“When I sing, the form of Narayana appears in my mind and makes me happy immediately. It is like a dosage of instant happiness!

“And to repeat what I have already told you before, highlight the path of Bhakti Yoga6 . You have already explained Karma Yoga7  in Mahabharata, Gnyana Yoga8  in the Upanishads and Karma Kanda9 in the Vedas. Isn’t Bhakti Yoga the easiest path?

“My dear Ved Vyasa, I urge you to be a little more compassionate to your fellow mortals.”

Narada observed that Ved Vyasa was looking pre-occupied. As he took leave, Vyasa closed his eyes and slipped into a trance. He saw Narayana resting on ananta10 . He witnessed the beginning of creation, the Viratpurusha11  and the huge lotus from which Brahma was born. He observed the birth of the worlds.

Vyasa composed Bhagavata Purana12  and taught it to his son Suka, who took this knowledge across to the world.

(To be continued) 

Glossary

  1. Kalpa – Duration of the world. It is believed that worlds are created and dissolved at the will of the Divine.
  2. Maya – Illusion that the tangible world is real.
  3. Sankha, chakra, gada, padmapadma – Conch, Discuss, Club/mace and Lotus – weapons of Narayana. Various stories explain their significance. In due course, with the stories the significance of each will be explained
  4. Yuga – An age of the world. There are four yugas – Krita Yuga, Treta Yuga, Dvapara Yuga and Kali Yuga. The durations of each are : Krita – 1,728,000 years, Treta – 1,296,000 years, Dvapara – 864,000 years, Kali – 432,000 years.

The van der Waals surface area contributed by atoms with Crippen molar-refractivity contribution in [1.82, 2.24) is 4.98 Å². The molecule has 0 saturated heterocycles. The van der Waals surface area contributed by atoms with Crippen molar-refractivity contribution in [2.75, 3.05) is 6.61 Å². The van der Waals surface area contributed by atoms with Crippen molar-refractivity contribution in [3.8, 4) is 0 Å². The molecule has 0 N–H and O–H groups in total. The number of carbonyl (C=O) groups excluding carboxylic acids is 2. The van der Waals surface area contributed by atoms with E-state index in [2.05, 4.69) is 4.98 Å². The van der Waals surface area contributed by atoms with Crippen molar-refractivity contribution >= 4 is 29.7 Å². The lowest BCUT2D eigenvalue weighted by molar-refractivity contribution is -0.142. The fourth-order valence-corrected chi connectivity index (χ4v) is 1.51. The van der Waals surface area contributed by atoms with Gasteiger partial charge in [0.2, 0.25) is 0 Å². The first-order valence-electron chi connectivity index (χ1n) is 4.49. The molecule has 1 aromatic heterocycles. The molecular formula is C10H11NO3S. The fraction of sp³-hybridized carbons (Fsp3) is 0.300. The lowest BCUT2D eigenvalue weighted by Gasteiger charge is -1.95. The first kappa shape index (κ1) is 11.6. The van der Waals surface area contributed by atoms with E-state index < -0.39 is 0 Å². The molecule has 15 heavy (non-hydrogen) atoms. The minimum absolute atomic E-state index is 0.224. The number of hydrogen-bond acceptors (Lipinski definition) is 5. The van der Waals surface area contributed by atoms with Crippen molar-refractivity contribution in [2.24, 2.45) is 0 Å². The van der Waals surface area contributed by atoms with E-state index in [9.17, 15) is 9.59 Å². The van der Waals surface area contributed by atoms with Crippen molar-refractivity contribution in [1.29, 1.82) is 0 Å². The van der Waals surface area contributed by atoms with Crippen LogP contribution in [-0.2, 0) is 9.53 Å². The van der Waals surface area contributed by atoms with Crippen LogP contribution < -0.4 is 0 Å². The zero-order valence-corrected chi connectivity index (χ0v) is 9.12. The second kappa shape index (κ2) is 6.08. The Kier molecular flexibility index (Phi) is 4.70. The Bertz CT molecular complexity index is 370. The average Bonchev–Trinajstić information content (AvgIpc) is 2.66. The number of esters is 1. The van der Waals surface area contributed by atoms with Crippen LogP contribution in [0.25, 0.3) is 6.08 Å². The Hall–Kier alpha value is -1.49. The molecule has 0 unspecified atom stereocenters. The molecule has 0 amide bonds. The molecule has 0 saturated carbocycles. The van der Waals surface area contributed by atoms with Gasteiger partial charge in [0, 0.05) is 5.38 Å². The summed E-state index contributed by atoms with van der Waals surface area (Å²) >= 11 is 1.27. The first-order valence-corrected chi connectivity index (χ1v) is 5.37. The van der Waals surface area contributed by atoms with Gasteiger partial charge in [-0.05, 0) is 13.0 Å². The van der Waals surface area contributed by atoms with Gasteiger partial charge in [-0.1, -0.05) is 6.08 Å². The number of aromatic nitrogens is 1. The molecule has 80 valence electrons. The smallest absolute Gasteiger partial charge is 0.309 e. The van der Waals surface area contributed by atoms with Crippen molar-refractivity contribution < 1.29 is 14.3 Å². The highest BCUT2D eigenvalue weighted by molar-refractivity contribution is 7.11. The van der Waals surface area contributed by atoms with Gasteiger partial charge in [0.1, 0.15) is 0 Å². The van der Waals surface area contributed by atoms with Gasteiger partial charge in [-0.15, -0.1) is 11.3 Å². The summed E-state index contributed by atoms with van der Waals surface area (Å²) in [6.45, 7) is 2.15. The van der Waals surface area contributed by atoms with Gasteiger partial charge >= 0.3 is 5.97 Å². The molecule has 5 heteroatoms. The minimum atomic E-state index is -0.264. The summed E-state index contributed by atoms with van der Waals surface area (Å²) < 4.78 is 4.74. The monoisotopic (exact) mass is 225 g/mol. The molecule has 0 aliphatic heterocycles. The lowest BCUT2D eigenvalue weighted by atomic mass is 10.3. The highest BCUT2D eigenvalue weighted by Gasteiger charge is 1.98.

5. Devas – Divine beings
  6. Bhakti Yoga – Bhakti means devotion. Upheld in Srimad Bhagavatam, devotion to the divine is the easiest way to reach liberation from the karmic (action-based) cycle of birth and death. Other ways are Karma Yoga and Gnyana Yoga.
  7. Karma Yoga – The yoga prescribed in the Bhagavad Gita, where selfless action (action without any kind desire) leads to liberation.
  8. Gnyana Yoga – This yoga, acquired through knowledge of the universe, also leads to liberation.
  9. Karma Kanda – The section of the Vedas that deals with ceremonial and religious rites/rituals and their merits.
  10. Ananta – Infinity, endless, boundless.
  11. Viratpurusha – The first form assumed by the Creator.
  12. Bhagavata Purana – Another name for Mahapurana, Srimad Bhagavatam.

Footnote: Srimad Bhagavatam is often called the Bhagavad Purana. Authored by Ved Vyasa, the stories are about the various avatars (incarnations) of Lord Vishnu, also known as Narayana.

©Nilanjana Dey

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Nilanjana Dey

Nilanjana Dey

A story-teller at heart, Nilanjana Dey is on a journey to experiment with fiction and poetry. Her first novel, largely aimed towards children, is titled ‘The Adventures of Puti – The Cheese Trail’. Her poems have been published at various prestigious portals. An alumni of English Literature from Jadavpur University (Kolkata), she is a marketing and communication professional based in Mumbai. She volunteers with a Mumbai based NGO working with the marginalised sections of the society.
Nilanjana Dey